The first number is the atheism rate. The number in parenthesis is the percentage that believes in a spirit or life force, rather than the traditional Judeo-Christian God. As you can see, atheism isn't as wide spread in Western Europe as many people think. Most people do believe in God. Just not the traditional Judeo-Christian god.4

Low Levels of Judeo-Christian Belief

High Levels of Judeo-Christian Belief

Sweden 23% (53%)

Portugal 6% (12%)

Denmark 19% (49%)

Italy 6% (16%)

Norway 17% (47%)

Ireland 4% (22%)

Finland 16% (41%)

Greece 3% (16%)

France 33% (27%)

Malta 1% (3%)

Birth Rates in Western Europe

Here are some birth rates. Again, the most secular countries have the highest birth rates, with Ireland as the one exception.5

Less Religious Countries

More Religious Countries

Sweden 1.67

Italy 1.32

Denmark 1.74

Greece 1.37

Norway 1.77

Portugal 1.5

Finland 1.73

Malta 1.52

France 1.97

Ireland 2.03

Correlation Doesn't Always Equal Causation

From these statistics, it doesn't make sense to blame a decline in religion for low birth rates. Economic issues, work-life balance and career decisions are most likely the main culprits. Birth rates have actually been increasing in France due to more family friendly government policies. Birth rates are only slightly higher for immigrants, so it is not a case of immigrants or Muslims driving up the birth rate as some people want to claim.

In the past, children were an economic benefit. Many people worked in farming or owned small businesses and children were a big help. Lack of birth control options made it almost impossible for people to control family size, even if they wanted to. Kids today are a huge economic cost from infancy to either high school or college graduation and sometimes beyond. The economic benefits of having kids today don't show up until parents are elderly. So, having larger families is a much bigger decision than it used to be. It's not surprising that people are having fewer children or none at all regardless of whether they are religious or not.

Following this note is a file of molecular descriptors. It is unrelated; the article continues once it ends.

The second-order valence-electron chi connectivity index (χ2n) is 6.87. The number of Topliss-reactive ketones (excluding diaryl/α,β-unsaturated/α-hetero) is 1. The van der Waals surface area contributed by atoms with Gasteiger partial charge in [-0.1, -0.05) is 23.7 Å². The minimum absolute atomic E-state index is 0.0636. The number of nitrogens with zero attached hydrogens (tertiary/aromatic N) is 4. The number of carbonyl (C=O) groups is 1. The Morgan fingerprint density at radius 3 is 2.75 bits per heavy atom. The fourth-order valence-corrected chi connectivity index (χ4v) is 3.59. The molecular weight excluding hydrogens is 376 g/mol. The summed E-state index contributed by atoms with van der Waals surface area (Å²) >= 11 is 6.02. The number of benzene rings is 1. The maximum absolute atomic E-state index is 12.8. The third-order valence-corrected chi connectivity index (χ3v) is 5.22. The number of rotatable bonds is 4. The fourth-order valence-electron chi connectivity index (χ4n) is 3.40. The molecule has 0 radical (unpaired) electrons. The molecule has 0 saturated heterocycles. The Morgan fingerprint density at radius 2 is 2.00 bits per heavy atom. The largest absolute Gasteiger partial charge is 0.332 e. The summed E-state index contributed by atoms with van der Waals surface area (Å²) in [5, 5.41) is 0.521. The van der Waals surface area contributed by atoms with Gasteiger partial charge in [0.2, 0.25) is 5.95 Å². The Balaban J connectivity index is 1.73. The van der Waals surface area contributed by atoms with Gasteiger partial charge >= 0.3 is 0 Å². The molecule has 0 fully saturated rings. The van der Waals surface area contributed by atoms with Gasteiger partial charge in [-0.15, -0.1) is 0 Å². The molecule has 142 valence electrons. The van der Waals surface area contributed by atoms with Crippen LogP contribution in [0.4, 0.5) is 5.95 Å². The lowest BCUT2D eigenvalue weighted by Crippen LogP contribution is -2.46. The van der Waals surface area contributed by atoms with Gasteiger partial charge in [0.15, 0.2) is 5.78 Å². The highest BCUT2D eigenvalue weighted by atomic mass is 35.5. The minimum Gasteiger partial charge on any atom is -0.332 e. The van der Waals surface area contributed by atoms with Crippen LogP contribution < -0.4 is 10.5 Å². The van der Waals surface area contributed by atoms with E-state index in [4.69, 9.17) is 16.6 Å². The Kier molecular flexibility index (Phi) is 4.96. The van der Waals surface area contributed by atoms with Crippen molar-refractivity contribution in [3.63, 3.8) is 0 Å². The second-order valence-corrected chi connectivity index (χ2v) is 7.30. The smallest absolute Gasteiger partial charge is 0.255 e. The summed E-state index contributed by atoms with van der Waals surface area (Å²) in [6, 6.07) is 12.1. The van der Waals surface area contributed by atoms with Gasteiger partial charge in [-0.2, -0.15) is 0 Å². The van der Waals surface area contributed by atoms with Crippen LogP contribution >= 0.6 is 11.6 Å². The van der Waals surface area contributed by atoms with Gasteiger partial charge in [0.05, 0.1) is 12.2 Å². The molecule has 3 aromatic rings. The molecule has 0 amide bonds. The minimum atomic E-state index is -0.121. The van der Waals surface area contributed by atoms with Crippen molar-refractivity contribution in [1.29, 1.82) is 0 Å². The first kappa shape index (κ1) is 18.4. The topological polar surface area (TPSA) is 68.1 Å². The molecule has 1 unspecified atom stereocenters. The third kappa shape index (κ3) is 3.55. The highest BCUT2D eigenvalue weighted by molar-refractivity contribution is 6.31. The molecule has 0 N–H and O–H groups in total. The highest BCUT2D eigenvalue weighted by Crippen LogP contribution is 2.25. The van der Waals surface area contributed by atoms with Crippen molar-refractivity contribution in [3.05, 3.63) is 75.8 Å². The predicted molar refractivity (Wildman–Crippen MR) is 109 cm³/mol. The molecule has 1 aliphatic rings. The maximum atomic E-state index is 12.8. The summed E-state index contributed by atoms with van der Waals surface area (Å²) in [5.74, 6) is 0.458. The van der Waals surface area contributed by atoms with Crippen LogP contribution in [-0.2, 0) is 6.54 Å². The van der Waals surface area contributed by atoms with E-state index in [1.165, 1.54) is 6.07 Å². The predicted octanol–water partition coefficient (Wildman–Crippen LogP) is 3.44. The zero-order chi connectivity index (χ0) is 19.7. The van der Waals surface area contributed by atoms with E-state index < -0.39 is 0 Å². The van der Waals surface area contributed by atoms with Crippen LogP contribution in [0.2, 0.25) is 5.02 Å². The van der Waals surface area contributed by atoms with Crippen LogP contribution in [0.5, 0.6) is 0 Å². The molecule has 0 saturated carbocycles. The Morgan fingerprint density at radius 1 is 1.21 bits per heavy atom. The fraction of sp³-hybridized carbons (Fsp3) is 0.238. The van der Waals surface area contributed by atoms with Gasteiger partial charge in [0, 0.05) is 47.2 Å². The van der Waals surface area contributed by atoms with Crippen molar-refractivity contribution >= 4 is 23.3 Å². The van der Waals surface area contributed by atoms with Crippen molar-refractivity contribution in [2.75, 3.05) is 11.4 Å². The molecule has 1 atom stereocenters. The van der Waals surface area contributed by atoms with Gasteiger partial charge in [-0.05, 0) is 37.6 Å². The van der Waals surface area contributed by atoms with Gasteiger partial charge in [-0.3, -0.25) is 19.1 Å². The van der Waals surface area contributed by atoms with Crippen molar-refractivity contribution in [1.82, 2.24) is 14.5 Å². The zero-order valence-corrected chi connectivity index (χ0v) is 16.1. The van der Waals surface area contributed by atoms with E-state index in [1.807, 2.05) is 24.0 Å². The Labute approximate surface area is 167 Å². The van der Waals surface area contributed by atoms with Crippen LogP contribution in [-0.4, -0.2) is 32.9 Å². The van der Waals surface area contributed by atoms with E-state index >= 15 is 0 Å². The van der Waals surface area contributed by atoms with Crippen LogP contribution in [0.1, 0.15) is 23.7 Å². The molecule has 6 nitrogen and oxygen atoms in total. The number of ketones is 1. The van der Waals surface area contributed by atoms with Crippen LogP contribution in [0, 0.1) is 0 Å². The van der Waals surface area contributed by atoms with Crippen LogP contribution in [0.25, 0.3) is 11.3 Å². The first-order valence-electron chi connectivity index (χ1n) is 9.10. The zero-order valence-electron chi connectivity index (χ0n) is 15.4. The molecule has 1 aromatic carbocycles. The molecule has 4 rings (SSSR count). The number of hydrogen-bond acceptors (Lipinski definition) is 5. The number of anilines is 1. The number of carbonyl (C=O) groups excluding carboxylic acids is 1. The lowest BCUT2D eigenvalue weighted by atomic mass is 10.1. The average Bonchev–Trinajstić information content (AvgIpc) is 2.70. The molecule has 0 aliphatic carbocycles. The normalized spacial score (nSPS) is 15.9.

Letizia Mencarini, a professor of statistics at the University of Florence, questioned more than 3000 mothers from five different cities across Italy in an effort to find out what would persuade them to have more children. She found that the more the father was involved in the chores of looking after the child and household, the more likely his wife was to want and have a second baby. The survey indicated that Italian men do little around the house - fewer than six per cent of mothers responded that their husbands "always" or "often" did household chores . Consequently many women cannot face the dual burden of going out to work and looking after an extra child. They have to give up one of those two options: they usually decide to sacrifice the extra child. There is evidence from other countries that men's participation in household chores affects the chances that a wife will have a second baby. Sweden's birth rate is nearly 50 per cent higher than Italy's.6

Updated: 02/26/2013, Cecelia
 
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Cecelia on 02/25/2013

Church attendance is included. Even countries with high church attendance have lower birth rates than those with low church attendance.

Faith on 02/24/2013

Look at church attendance and then you will see a correlation.